Just divine: Baby Tamia leads to curbs on out-of-state adoptions

Relates to:
Date: 2005-08-14

Mary Mitchell
The Chicago Sun-Times

Sometimes, God has to remind us that he can use anyone. In the case of Baby Tamia, the African-American child who was given up for adoption by her young mother in Utah, God used just about everyone in sight to bring the baby home. When the baby's birth mother changed her mind about leaving the baby with a Utah couple, and the adoption agency refused to send the baby home, that could have been the end of the story.

But at 9:30 a.m. today at Sweet Holy Spirit Church on the South Side, Gov. Blagojevich will sign into law a sweeping adoption reform bill that is designed to prevent future "Baby Tamia" cases. The reforms will make it tougher for out-of-state agencies like Heart-to-Heart and A Cherished Child to get around adoption laws in Illinois.

The law becomes effective immediately, and within two years, all child welfare organizations that provide adoption services must be 501(c)(3) charitable non-profit organizations, any agency that provides adoption services for a fee must be licensed, and unlicensed companies can no longer advertise adoption services.

The new law will likely benefit hundreds of young women who are considering giving their babies up for adoption. Out-of-state adoption agencies will no longer be able to lure birth mothers by paying them cash, buying them airline tickets, and paying their rent without disclosing the arrangements to the Illinois Department of Children and Family Services.

"We want to make adoptions commercial-free," said Sara Feigenholtz (D-Chicago), the bill's House sponsor. "We want the highest standards set, and a system that works for everyone no matter what economic status they are living with."


The Baby Tamia case was just the tip of the iceberg.

Families -- black and white -- are desperately trying to get children back from Utah adoption agencies. Some families claim that the birth mothers were duped into surrendering their parental rights or that the agency violated the fathers' rights when they failed to seek their surrender.

For example, a family in Minneapolis is trying to help their 16-year-old granddaughter, who lives in Illinois, get her 4-month-old boy back from a Utah adoption agency.

"My granddaughter was under the impression that she would get her son back after she finished school. She thought she was making a wise decision; however, nothing was explained to her. She was not counseled, and none of the family was informed about this pregnancy or the adoption," said Vera Harris, in an e-mail she sent to me asking for my assistance.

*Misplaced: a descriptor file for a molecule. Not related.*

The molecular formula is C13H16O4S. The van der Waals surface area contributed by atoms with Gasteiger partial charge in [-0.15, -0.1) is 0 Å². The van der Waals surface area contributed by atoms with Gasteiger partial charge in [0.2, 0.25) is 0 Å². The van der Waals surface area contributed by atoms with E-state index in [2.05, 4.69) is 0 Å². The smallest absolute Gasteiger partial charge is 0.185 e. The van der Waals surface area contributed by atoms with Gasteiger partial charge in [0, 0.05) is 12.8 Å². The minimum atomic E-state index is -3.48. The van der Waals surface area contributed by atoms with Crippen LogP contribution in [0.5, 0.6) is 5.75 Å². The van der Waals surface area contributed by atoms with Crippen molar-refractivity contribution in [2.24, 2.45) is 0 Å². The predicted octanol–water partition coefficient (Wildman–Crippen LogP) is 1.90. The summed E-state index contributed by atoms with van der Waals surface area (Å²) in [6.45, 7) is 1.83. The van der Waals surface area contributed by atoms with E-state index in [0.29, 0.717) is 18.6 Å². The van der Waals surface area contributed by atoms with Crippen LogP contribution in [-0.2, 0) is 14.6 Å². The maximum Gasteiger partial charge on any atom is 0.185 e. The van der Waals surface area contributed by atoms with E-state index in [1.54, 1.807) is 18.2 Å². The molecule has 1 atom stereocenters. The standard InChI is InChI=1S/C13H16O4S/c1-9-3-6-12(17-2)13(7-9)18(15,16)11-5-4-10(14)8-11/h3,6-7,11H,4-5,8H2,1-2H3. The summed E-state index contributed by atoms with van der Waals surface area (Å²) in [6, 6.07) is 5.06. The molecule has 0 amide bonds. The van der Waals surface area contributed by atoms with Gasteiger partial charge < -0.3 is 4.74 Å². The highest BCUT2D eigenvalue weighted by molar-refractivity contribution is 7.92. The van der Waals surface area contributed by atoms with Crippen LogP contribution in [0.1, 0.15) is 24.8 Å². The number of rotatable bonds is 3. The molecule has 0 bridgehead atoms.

"This reform bill is the first step in terms of tightening controls on the adoption agencies," said Baby Tamia attorney Robert Fioretti. "I still think it has to be dealt with on a national level. Maybe Congress has to address the issue uniformly. I think Baby Tamia has focused a lot of attention on the adoption arena."

Who could have imagined that the plight of a tiny brown baby with a pink bow in her hair would be used to highlight the greed that has corrupted what is supposed to be a loving and sacrificial process.

Without divine intervention, Baby Tamia might still be in the home of a couple who were later arrested for allegedly possessing drugs. Without divine intervention, a lot more young birth mothers might still be under the false impression that every adoption agency is looking out for the welfare of the children involved. Without divine intervention, a lot of young women who are caught up in this situation might still think the only way to get help is to take their babies to Utah.


But God used Carmen McDonald, an emotionally unstable young mother, to put a face on postpartum depression, a mental condition that can drive mothers to abandon their children or do themselves harm.

He used Maria McDonald, the baby's grandmother, as a warrior. At a time when black mothers are often portrayed as neglectful or abusive, Maria reminded us that black mothers are often the strongest link in their families, in their neighborhoods and in their churches.

He used Fioretti, a media-savvy lawyer with a flair for bringing attention to himself and his firm, as a mouthpiece in a courtroom where the odds against him were stacked sky-high.

He used Bishop Larry Trotter's desire to be a major player in Chicago's civil rights arena as the well from which the McDonalds could draw spiritual and financial support while they fought for the return of Baby Tamia.

He used Feigenholtz, herself an adoptee, to pull together segments of the population that needed to have input in this reform, including adoptive parents like Barbara Sereda, founder and president of Adoption Advocates of America, so the reform would benefit everyone involved in the adoption process.

And he used the media to keep the focus on Baby Tamia until every piece of the scheme that allowed out-of-state agencies to run amok in Illinois was exposed.

Sometimes we forget that God can use anyone.

Baby Tamia helped us believe.


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